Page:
As we celebrate the long-awaited release of the Battle Terrain System, I sat at my PC and pondered about the Battle of Agincourt, where a mighty army of mounted French knights charged at the English longbowmen, only to get bogged down in a muddy field and get cut to pieces.
We already know that, in-game, trees and river crossings make for first-class natural anti-cavalry defences, and I thought to myself: Why not take it a step further? Garnish portions of the overworld and battlefield maps with either marshland, fresh mud, thick vegetation or deep snow. Any unit - footmen and horsemen alike - seeking to traverse it are slowed to a crawling pace and dealt a morale penalty if they happen to come under attack then and there. Mounted units, on top of that, risk getting thrown and laming their horses if they rush into the difficult terrain too quickly.
I believe that such features would thoroughly improve the tactical aspect of Bannerlord's battles. After all, such places would make excellent spots to stop and break an enemy advance - or doom the player if he or she foolishly F3s towards the enemy. Certain portions of the overworld map (like woodlands and mountains) and seasons (like winter and spring) would offer excellent opportunities to either initiate or avoid open battle in a very organic manner.
A likely snag would probably be the pathfinding AI, which might be confused by the different terrains and cripple itself. Perhaps it is possible to programme an 'evade-or-slow-down-or-dismount' response?
What say you?
So i just got to his 4th phase but now whenever i deal damage to him his pink slime just heals him and i dobt know what i have to do to stop that frol happening so is there some special way to kill him or is my gear just too bad?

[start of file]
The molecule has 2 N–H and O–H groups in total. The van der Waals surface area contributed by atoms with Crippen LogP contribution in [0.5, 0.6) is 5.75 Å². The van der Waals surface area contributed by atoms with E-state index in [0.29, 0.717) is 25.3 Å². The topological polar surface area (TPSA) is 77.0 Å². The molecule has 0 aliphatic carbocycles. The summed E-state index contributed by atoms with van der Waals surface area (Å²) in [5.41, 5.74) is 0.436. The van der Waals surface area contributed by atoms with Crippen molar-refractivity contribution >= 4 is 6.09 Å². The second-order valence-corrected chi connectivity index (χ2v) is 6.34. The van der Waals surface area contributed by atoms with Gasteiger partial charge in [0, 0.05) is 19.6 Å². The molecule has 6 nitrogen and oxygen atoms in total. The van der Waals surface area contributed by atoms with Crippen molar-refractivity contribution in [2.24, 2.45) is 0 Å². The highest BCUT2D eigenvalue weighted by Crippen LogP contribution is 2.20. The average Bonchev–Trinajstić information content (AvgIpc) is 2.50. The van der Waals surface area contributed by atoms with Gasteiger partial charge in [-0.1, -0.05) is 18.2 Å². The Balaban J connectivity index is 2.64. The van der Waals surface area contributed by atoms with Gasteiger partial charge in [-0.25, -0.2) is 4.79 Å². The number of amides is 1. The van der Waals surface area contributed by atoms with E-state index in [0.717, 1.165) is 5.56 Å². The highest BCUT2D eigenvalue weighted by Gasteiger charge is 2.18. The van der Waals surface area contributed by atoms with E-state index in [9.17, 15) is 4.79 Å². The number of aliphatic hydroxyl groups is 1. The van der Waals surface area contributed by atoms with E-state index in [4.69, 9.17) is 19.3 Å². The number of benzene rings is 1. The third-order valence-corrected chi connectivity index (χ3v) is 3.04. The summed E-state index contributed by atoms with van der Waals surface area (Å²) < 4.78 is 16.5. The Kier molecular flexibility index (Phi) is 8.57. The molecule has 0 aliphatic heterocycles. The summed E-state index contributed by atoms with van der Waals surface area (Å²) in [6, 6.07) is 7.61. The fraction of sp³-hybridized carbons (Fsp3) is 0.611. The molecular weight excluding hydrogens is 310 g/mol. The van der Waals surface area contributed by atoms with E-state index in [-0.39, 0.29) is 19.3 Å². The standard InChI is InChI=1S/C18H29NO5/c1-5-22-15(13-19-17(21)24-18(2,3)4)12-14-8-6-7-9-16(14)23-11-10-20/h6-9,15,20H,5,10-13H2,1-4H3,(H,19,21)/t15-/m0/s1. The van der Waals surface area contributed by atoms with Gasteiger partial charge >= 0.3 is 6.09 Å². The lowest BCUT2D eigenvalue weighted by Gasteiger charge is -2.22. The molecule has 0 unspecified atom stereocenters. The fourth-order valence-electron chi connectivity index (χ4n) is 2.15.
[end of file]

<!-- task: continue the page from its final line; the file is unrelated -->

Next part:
I can only afford one on the Steam sale. I vaguely remember playing Sim Ant when I was a kid and always hoped there would be a next gen game like that.
I can't decide between either of these because the reviews seem to balance out to "love it or hate it." I would prefer depth over breadth, mechanics over graphics, replayability over polish.
Can anyone who's played both recommend one over the other?
Handcut paper and vinyl collage on vintage photograph
I have a heavily forested 85-acre tract of land in Taliaferro County, GA, 105 miles ESE of Atlanta. Ir is the least populous county in Georgis, at 1,600 residents. This property is in the middle of nowhere. It is 15 miles to a gas station. There is no cell service..
I was near the back line of the property a few weeks ago, just looking around, and I noticed something unusual about the undergrowth in a ditch. I started poking around and eventually dug out both these cars.
It was a massive pain to get them out. I should have just left them there.
Axcording to GPS, the cars were almost exactly 1 km from the road, just 15 feet from the back property line. There are no other roads. These things wete deep in the wiods. I managed to drag them out of the ditch with the winch on my ATV, but I had to cut down 9 trees to get deep enough to pull them to the road with my tractor. It took me 2 days.